Well, nothing if you don’t know much about setting the power level on your welder yet! To weld the light tubing that makes up most bicycle frames, amperage settings between 50 and 80 are commonly used, depending on your skill, and brand of welder. Therefore, a lens shade of 10 would be fine. Shade darkness is not set in stone, and a beginner may want to choose a shade 9 rather than a 10 just because it will be easier to see the work. Of course a shade 9 would be way too light if you had your amperage set at 500, and would feel like you were staring at the sun!
Welding gloves are heavy, heat retardant gloves that cover a large area of your forearm, and this helps keep those hot sparks off your sleeves and out of the gloves. Although bicycle frame welding requires only requires a low power setting, there will still be sufficient heat produced to easily burn a standard pair of work gloves.
The hot sparks flying from the welding rod can find their way into areas such as your sleeves, open collars, and pockets, so at least having gloves that cover your work shirt sleeves can help reduce those painful experiences. A good pair of clear safety glasses or face shield will also be necessary.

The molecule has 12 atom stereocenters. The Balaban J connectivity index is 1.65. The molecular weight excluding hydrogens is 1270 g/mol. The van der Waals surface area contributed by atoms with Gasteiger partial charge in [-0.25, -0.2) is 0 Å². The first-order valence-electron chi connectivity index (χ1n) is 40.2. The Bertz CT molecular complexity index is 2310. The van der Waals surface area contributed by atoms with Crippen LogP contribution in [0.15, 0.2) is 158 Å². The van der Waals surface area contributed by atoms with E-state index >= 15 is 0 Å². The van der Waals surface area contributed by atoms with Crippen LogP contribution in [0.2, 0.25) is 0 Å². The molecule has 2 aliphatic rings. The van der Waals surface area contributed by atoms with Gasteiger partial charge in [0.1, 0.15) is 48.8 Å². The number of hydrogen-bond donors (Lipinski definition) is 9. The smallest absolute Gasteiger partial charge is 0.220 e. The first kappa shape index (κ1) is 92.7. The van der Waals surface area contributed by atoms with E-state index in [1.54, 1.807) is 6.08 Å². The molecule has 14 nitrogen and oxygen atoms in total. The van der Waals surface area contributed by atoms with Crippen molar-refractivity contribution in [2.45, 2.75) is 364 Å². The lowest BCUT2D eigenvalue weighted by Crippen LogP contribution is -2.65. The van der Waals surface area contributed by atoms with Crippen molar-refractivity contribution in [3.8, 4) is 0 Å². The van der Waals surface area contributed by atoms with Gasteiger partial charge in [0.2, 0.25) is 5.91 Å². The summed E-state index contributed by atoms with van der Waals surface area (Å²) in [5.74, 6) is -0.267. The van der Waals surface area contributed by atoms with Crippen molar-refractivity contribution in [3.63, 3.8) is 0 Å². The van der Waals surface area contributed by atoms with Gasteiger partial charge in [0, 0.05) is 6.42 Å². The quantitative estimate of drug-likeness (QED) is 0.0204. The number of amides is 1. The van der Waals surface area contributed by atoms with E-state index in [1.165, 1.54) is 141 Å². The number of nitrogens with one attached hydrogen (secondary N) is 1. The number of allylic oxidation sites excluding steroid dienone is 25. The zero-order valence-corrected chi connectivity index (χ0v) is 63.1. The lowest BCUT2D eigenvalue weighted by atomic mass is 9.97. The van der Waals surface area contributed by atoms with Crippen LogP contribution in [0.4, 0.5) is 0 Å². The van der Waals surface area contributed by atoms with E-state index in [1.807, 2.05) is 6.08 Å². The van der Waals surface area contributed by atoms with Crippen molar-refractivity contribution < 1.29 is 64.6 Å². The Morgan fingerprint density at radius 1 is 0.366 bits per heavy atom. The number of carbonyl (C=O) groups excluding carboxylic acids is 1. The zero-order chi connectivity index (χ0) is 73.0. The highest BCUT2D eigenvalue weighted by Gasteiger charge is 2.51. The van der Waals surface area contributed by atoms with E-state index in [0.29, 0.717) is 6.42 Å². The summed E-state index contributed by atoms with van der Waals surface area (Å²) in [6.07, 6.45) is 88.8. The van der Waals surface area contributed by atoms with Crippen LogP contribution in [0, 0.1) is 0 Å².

After a weld is completed, there is a thin layer of hardened flux from the rod coating the top of the weld area. This flux is removed with a "chipping" hammer, and this process sends hot flakes of flux in all directions, so you must protect your eyes. Some welding helmets allow the dark shade lens to be lifted up, and have a clear glass shield behind the dark lens. This type of helmet will do the job of safety glasses during the chipping of a weld.
The last thing you will need is welding rods — a lot of them! If you are just starting out, you may want to buy a big box of rods, so you can practice making things stick together. It’s a better deal to buy rods in bulk from a welding supply store, rather than in the small pack you will find on a department store shelf. Welding rods come in as many flavors as candy, and an entire chapter could be written on choosing the correct rod.
To keep things simple, we will use "6013" rod because it is fairly generic and sold in stores that also carry welding equipment. 6013 is a basic and inexpensive rod used by beginners or for general work. Most of the tubing you will be welding will be in the area of 1/16" thick, so a 3/32" 6013 welding rod will be fine. The outside of the box will have the rod type and size on a small label.